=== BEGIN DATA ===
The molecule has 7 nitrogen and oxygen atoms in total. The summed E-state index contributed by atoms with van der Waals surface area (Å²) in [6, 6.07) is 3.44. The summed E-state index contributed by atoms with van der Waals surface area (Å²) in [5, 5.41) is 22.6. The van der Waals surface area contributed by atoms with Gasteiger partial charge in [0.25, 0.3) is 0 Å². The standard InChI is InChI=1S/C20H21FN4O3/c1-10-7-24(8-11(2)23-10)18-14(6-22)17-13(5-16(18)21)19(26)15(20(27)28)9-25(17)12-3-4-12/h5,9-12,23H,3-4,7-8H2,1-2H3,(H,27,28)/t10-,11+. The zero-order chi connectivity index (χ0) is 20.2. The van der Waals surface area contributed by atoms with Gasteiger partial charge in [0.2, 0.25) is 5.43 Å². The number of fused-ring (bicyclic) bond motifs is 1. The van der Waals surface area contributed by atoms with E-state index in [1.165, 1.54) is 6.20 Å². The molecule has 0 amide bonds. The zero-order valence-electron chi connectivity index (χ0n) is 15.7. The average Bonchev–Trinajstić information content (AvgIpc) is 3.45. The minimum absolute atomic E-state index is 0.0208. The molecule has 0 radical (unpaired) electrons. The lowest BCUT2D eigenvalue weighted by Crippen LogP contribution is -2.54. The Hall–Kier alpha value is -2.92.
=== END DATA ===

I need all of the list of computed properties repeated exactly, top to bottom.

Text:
The molecule has 7 nitrogen and oxygen atoms in total. The summed E-state index contributed by atoms with van der Waals surface area (Å²) in [6, 6.07) is 3.44. The summed E-state index contributed by atoms with van der Waals surface area (Å²) in [5, 5.41) is 22.6. The van der Waals surface area contributed by atoms with Gasteiger partial charge in [0.25, 0.3) is 0 Å². The standard InChI is InChI=1S/C20H21FN4O3/c1-10-7-24(8-11(2)23-10)18-14(6-22)17-13(5-16(18)21)19(26)15(20(27)28)9-25(17)12-3-4-12/h5,9-12,23H,3-4,7-8H2,1-2H3,(H,27,28)/t10-,11+. The zero-order chi connectivity index (χ0) is 20.2. The van der Waals surface area contributed by atoms with Gasteiger partial charge in [0.2, 0.25) is 5.43 Å². The number of fused-ring (bicyclic) bond motifs is 1. The van der Waals surface area contributed by atoms with E-state index in [1.165, 1.54) is 6.20 Å². The molecule has 0 amide bonds. The zero-order valence-electron chi connectivity index (χ0n) is 15.7. The average Bonchev–Trinajstić information content (AvgIpc) is 3.45. The minimum absolute atomic E-state index is 0.0208. The molecule has 0 radical (unpaired) electrons. The lowest BCUT2D eigenvalue weighted by Crippen LogP contribution is -2.54. The Hall–Kier alpha value is -2.92.